(iii) Where any innocuous material has been added or admixed or the article of food sold is not up to the standard of purity prescribed by the Government and before the sale the vendor has clearly brought the fact to the notice of the purchaser either by means of label on or with the food or in such other manner as the Government may, by rule framed under S. 19 of this Act, prescribe; or
(iv) Where the food is the subject of a patent in force and is supplied in the State required by the specification thereof:
R. 22 of the rules framed under S. 19 of the Act has prescribed the standard of purity to be satisfied in respect of tea sold for public consumption. According to the prosecution the tea that was being sold by the accused in each of these cases was impure tea when tested by the standard indicated by R. 22 Cl. (a) which runs as follows:-
Tea shall be derived exclusively from the leaves and buds of plants of the Camellia genus and Thea species.
R. 28 prescribes the punishment for breach of the rules framed under S. 19 of the Act.
(3.) The prosecution relies on the evidence of Pw. 2 to substantiate the charge that the tea purchased by Pw. 1 from each of the accused was not up to the standard of purity prescribed by R. 22 Cl. (a) and that such tea was impure and adulterated tea. After examining the sample of the tea which Pw. 1 had purchased from the accused in C.C. 1297, the opinion formed by Pw. 2 has been recorded by him in Ext. C in the following terms:
I am of opinion that the said sample is not genuine tea. It is not genuine for the reason that it is not derived exclusively from the leaves and buds of plants of the Camellia genus, and Thea species (R. 22(a), Cochin Prevention of Food Adulteration Rules, 1114). It contains about 4-6 per cent of added powdered tea stalks.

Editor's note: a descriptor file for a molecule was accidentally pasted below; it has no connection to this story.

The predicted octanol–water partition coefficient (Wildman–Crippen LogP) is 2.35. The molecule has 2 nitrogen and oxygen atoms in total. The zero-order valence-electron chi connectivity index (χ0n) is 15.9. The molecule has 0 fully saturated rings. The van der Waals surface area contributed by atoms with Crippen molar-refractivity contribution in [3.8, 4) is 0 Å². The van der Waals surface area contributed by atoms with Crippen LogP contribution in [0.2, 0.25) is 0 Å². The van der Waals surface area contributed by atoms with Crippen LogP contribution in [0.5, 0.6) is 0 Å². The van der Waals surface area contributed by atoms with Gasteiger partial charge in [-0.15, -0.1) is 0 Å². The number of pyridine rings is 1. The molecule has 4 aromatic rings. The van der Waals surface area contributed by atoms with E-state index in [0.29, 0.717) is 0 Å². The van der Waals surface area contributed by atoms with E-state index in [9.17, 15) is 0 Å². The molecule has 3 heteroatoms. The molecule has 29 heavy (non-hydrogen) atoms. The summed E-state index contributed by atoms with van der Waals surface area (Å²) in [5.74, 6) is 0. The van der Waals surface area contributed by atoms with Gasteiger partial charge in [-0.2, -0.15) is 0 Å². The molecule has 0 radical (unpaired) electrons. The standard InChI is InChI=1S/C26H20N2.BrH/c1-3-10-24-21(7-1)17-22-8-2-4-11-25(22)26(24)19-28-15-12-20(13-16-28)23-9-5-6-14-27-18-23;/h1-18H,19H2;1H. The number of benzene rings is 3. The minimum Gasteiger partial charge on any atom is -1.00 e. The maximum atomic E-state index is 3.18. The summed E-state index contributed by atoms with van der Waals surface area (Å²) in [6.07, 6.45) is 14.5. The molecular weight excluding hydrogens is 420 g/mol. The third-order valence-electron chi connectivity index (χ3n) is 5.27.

The certificate issued in the other case is in the same terms with the only difference that the percentage of added powdered tea stalks in the sample examined in that case was only 2 to 4. From this certificate and the evidence given by Pw. 2 it is clear that the sample of tea did not contain any foreign matter, i.e., any matter which is foreign to the tea plant. What is stated is that the tea sold by the accused contained 4-6 per cent of added powdered tea stalk. The question is whether the presence of such a percentage of powdered tea stalk in the tea would make the tea impure or adulterated. In the cross examination of Pw. 2 he has clearly admitted that manufactured tea will contain inevitably a certain percentage of stalk and that the properties of natural and added stalk are mostly the same. When he was further confronted with the question as to how he could distinguish between natural and added stalk, the answer given by him was that he could distinguish between the two by mere appearance and sometimes by taste. He admits that the latter method was not tried in respect of the samples examined in the two cases. He tried to maintain that he could distinguish natural stalk present in manufactured tea from added stalk by means of the difference in colour. At the same time he had to admit that he does not know the colour of powdered natural stalk. Without knowing its colour it is obvious that he could not distinguish between natural stalk and added stalk by their mere appearance. Thus no weight can be attached to his assertion that the 4-6 per cent of powdered tea stalk found in the sample examined by him was added powdered stalk. The witness has stated that the presence of tea stalks that will inevitably get mixed up with manufactured tea varies from 20-25 per cent. He has further admitted that he did not estimate the percentage of the natural stalk present in the sample of tea examined by him. He admits that he has no idea of the per- centage of waste products that may be found in manufactured tea. In the face of these admissions it is difficult to understand how this witness came to the conclusion that 4-6 per cent of powdered tea stalk found in the sample was really an addition made subsequent to the manufacture of the tea.;